DNR Approves Wetlands Fill for Sturgeon Bay Fleet Farm

The Wisconsin Department of Natural Resources (DNR) gave final approval last week to allowing Fleet Farm to fill 5,550 square feet (0.13 acres) of wetlands where the company is planning to build a roughly 92,000-square-foot retail store along the west entrance to Sturgeon Bay.

The approximately 40 acres of land the city annexed from the Town of Nasewaupee, south of where Grant Avenue connects with Highway 42/57, has three areas identified as wetlands on the site where Fleet Farm is planning a retail store with an automotive service center, exterior yard, gas station and two-bay car wash.

DNR water-management specialist Ryan Pappas said the total affected wetland area includes 4,435 square feet on the west side of the property (where the gas station and car wash will be located) in what is classified as a wet meadow/farmed wetland. That area had been farmed since the 1930s and was put in fallow last year.

Fleet Farm’s revised site plan, created by the engineering firm raSmith, included the use of retaining walls around the entire wetland fill area to reduce disturbance.

Pappas said that site is unlike the larger two wetland areas, which have cattails and shallow marsh areas that will not be affected by the project. He said the remaining 1,065 square feet of wetland to be affected is in a roadside ditch where the entrance is being located.

In applying for a wetland general permit – which involves filling in no more than 10,000 square feet and does not require mitigating or replacing that amount of wetland area – Pappas said Fleet Farm demonstrated being able to avoid wetlands where possible.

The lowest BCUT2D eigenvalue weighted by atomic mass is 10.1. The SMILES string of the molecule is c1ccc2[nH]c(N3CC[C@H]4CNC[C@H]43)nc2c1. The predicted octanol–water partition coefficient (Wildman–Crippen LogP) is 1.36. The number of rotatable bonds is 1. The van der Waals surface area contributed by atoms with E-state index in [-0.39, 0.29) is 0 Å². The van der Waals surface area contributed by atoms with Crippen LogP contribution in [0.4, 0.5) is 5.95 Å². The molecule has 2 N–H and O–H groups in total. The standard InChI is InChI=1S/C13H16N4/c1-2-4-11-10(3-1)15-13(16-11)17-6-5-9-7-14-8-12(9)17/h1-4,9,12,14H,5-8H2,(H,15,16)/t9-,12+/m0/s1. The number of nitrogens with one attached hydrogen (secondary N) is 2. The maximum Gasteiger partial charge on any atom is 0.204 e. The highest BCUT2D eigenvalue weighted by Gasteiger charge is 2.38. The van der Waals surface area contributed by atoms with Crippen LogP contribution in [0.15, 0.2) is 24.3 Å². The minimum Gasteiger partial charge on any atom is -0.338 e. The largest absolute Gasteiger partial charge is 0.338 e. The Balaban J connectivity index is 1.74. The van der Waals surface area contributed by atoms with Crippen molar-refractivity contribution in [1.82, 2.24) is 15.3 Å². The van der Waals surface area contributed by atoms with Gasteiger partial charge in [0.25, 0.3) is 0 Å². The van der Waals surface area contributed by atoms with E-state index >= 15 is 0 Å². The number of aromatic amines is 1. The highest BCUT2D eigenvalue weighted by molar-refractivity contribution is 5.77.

“This Fleet Farm project was impacting a relatively minor amount of wetlands and was able to meet the wetland general permit standards/eligibility criteria for the easier [general permit] review,” he said.

Pappas said the DNR annually handles “hundreds” of wetland general permits, which the agency is required to review within 30 days. These contrast with wetland individual permits involving more than 10,000 square feet, which require public notice and could take longer than three months to process. 

An alternative plan that Fleet Farm provided to the DNR to show how the project could stay out of the wetland area includes an option to eliminate the frontage road planned off the highway, thereby shifting the gas station and car wash to the north. But because the City of Sturgeon Bay asked Fleet Farm to provide the frontage road for future development, the company stated that “it was a risk whether this project could even be approved without providing a public frontage road.”

The alternative with no frontage road – which would require two access points to Highway 42/57 instead of the one access point with the frontage road lining up with Grant Avenue – would also be expected to create traffic backups during the peak summer months, raising safety concerns, according to Fleet Farm’s response to the DNR.

“Traffic and congestion would only increase over time, with no way to improve the situation,” the company stated. “This plan would be undesirable for Fleet Farm.”

The city’s Aesthetic Design and Site Plan Review Board in February approved a “certificate of appropriateness” for the project, which the Plan Commission agreed that month to allow under city code as a large retail store.

Still pending for the project is final approval of a development agreement between the city and Fleet Farm.

The parameters that the Sturgeon Bay Common Council has backed for that agreement include the city agreeing to contribute $425,000 toward the cost of the public street, intersection and utility improvements for the project; and Fleet Farm agreeing to a minimum assessed value of $8 million for 10 years, beginning with the first tax year following occupancy of the building.

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